In one of the scenes of “John Wick: Parabellum”, actor Keanu Reeves who essays the role of Wick is greeted by his would be assassin who says, “Mr Wick I am such a big fan and love your work” …..after a few seconds he points his Samurai (Hattori Honzo) type sword at him and pounces on to shred him to pieces. In yet another scene, Wick meets with The Director (Anjelica Huston) who is part of his own crime syndicate. She claims, “ Why will you kill 100 people over a dead puppy?” … Wick replies, “ It was not just another puppy!”
This over the top and yet appealing swag is on full display in JW3. Wick is all uber style and panache. He rarely loses, gets beaten up by every small gangster he encounters and yet never gets killed (fully I mean) and resurfaces to avenge on deaths of loved ones.
John Wick looks quite similar to Liam Neeson from “Taken” , Mads Mikkelsen from “Polar”, Charles Bronson from “Death Wish” and so on. But even in such a crowded genre of the “$20 Million action film” , JW3 weaves its own stylized world of crime syndicates, hitmen and brutal capitalism.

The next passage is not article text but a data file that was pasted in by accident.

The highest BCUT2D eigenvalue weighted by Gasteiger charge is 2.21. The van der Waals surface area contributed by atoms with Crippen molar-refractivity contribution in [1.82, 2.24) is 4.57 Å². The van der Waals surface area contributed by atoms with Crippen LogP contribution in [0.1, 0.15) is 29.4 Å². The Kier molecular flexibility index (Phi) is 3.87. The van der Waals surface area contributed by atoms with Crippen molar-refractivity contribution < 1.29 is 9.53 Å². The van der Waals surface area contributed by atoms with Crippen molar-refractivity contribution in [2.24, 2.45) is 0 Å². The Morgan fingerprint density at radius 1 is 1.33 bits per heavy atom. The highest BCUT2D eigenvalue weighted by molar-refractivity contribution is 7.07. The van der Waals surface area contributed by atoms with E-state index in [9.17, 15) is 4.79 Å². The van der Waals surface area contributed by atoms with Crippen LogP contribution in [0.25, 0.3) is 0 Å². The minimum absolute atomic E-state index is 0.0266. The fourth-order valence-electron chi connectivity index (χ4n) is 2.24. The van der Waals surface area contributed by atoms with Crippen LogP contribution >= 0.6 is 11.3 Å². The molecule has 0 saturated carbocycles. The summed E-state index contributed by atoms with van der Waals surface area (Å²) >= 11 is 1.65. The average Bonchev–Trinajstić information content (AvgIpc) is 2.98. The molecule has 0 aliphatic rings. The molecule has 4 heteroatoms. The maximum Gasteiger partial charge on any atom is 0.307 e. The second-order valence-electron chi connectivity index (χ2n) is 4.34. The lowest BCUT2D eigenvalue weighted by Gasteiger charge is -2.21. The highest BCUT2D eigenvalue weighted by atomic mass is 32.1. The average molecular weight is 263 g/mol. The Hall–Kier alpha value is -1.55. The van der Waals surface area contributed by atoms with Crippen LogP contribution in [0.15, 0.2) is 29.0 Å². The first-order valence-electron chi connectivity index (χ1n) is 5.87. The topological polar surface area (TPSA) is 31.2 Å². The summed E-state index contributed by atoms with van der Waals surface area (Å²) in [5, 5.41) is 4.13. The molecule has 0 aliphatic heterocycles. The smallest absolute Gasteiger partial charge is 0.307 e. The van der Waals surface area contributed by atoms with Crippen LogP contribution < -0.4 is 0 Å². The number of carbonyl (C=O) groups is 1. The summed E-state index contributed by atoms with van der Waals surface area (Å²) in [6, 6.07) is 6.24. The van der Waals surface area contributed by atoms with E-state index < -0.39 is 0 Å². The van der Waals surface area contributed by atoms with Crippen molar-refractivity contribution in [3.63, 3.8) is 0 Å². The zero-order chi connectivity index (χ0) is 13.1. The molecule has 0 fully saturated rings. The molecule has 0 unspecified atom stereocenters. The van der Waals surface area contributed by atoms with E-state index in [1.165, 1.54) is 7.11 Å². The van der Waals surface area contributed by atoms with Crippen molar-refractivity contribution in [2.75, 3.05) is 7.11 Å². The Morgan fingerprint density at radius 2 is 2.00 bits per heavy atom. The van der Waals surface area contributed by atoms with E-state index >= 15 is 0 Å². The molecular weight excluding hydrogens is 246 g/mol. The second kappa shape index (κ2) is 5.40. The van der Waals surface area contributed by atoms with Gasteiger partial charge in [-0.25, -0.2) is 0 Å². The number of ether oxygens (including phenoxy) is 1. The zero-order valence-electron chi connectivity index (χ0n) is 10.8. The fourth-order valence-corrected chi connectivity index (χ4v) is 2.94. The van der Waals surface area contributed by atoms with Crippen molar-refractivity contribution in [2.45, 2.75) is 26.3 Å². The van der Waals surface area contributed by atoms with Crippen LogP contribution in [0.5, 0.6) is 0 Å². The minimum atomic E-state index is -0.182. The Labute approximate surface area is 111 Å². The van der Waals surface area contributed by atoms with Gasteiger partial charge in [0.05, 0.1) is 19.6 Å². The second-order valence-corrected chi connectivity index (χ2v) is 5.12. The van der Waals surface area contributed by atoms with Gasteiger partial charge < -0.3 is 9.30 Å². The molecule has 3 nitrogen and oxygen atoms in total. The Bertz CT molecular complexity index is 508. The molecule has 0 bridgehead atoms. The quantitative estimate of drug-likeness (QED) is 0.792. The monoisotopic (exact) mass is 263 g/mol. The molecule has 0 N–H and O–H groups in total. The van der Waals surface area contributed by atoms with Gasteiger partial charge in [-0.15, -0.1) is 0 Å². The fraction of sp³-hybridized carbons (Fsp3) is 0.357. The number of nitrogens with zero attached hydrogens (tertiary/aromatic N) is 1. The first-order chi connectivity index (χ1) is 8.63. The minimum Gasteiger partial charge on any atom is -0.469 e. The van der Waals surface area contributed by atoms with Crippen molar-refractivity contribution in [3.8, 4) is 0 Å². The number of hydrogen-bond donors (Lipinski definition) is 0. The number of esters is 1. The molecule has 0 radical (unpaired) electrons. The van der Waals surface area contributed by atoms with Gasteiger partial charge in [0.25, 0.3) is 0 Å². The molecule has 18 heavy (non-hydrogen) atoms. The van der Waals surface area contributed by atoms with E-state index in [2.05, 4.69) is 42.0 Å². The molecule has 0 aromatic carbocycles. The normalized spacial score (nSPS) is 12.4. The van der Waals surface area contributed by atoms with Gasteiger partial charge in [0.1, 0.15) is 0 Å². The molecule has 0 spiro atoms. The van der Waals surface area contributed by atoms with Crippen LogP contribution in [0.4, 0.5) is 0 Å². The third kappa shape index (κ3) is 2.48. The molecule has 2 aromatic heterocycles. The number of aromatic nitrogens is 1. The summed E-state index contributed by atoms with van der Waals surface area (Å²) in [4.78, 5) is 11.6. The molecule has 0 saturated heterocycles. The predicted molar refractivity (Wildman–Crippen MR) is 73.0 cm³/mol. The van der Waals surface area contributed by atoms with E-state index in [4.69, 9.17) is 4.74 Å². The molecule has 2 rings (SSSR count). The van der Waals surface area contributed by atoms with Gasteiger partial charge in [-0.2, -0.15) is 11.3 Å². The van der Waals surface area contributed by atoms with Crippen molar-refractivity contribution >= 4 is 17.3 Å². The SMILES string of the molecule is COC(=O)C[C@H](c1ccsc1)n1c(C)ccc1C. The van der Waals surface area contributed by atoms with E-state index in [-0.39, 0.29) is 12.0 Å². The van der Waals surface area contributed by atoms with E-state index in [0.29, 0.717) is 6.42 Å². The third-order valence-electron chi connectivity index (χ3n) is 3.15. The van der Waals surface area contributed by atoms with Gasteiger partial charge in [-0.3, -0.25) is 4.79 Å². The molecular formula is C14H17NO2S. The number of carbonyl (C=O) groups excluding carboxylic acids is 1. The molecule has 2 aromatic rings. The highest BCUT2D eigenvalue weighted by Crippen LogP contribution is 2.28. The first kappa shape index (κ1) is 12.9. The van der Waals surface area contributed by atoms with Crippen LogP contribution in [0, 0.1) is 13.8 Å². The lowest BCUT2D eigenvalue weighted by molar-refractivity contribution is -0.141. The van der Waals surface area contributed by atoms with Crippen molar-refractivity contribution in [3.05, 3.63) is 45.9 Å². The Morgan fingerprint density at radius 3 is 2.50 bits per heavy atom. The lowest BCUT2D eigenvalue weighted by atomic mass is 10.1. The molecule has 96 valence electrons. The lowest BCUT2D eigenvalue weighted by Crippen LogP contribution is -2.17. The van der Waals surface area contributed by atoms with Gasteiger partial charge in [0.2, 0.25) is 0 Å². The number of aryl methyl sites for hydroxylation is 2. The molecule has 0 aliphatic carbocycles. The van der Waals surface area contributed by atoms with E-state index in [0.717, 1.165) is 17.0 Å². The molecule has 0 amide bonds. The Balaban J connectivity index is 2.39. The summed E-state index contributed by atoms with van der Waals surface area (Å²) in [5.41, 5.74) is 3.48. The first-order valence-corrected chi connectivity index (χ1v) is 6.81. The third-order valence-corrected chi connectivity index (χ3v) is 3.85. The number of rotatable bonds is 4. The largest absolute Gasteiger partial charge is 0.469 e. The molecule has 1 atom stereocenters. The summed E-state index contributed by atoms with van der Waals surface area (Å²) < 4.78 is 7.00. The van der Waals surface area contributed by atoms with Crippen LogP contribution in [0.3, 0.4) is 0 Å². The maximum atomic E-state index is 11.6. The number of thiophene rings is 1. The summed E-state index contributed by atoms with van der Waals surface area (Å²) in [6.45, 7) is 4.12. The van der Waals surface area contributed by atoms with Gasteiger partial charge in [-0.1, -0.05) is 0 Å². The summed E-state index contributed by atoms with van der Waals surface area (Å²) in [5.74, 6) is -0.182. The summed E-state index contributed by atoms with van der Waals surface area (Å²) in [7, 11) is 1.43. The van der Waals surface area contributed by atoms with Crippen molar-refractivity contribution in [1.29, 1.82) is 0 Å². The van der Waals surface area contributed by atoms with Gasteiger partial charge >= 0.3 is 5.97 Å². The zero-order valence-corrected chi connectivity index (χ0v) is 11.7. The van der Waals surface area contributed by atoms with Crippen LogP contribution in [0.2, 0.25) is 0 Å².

This essay is aimed at reviewing “John Wick 3- Parabellum”, its various perspectives and the larger political point it aims to make.
The film starts as a follow up to John Wick 2 when Wick breaks the rules of The High Table by murdering on the floor of The Continental in New York. As a result, he gets marked by The High Table and a bounty of $14 Million is out on him as a punishment. With every known assassin on the planet from the US and world over out to kill him, John Wick has to fight his way out from this impossible situation. On the way he is helped by The Director (Anjelica Huston) a powerful mob boss of Russian origin, Sophiya ( Halle Berry) a Casablanca based hotelier from the High Table and a number of people like Charon, the Concierge at the Continental Hotel. There is also Lawrence Fishburne as The Bowery King who too helps John in his escape. While all this is ensuing, The High Table sends Asia Kate Dillon who is The Adjudicator for judging the compliance matters within. The film literally tails Wick step by step as he encounters one hurdle after the other. The High Table is the crime syndicate for which Wick works as an assassin for hire.
The Genre of Hitmen and their syndicates: